I actually worked in demining in South Sudan for a while, so just figured I could share a little bit of info:
As far as machines and how stuff is done now, check out minewolf. They're the de-facto producer of mine-clearing equipment. Basically, you have three sorts of methods for clearning an area. Machine, manual with detectors or dogs. As often as you can, you use a machine to do it quicly, and then use dogs/manual for verification. Dogs are not considering good enough for primary search, only verification.. and some organisations have trouble pulling that off even. Dogs are difficult, but a lot cheaper and faster than humans.
As far as using mice goes, they need to be very good. The UN does accredition for most humanitarion demining, so the mice will need to find all the mines in a training field before they're allowed to do real work. I really don't see that happening anytime soon.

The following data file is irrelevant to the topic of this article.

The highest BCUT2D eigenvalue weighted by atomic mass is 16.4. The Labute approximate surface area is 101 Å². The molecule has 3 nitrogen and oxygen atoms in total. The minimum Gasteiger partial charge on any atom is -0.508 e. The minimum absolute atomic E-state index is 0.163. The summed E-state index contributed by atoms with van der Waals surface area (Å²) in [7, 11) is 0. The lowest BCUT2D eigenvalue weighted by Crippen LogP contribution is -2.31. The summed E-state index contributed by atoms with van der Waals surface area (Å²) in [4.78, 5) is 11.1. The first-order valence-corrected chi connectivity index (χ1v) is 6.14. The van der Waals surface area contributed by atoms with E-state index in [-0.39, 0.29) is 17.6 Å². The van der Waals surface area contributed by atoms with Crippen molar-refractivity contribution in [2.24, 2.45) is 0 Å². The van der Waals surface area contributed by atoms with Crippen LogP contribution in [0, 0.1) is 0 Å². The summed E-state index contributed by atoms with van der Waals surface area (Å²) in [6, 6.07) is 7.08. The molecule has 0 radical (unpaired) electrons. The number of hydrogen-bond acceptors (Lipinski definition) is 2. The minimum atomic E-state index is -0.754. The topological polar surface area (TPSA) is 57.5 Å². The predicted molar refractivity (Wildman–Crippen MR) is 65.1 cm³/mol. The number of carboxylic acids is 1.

As a low-cost solution for the army, or if you need something quick-n-dirty in a disaster zone I'm sure they have their uses though.. but with humanitarion demining, you kinda need to be able to tell people that they will not blow up if they start farming the land you just cleared.. which makes it a very slow process which takes a lot of effort, a whole different beast than military demining.
Also, on that note: fuck the US for dropping shitloads of cluster munitions on Laos, when you weren't even at war (Laos is the country next to Vietnam) and then having the fucking balls to not even attempt to help clean it up afterwards. FYI Canada and Europe are there now cleaning your mess.. some people consider less innocent children being blown up in pieces a good thing. Some people are, as a collective, not fucking assholes.
If you had any sort of decency you'd sign the Ottawa Treaty.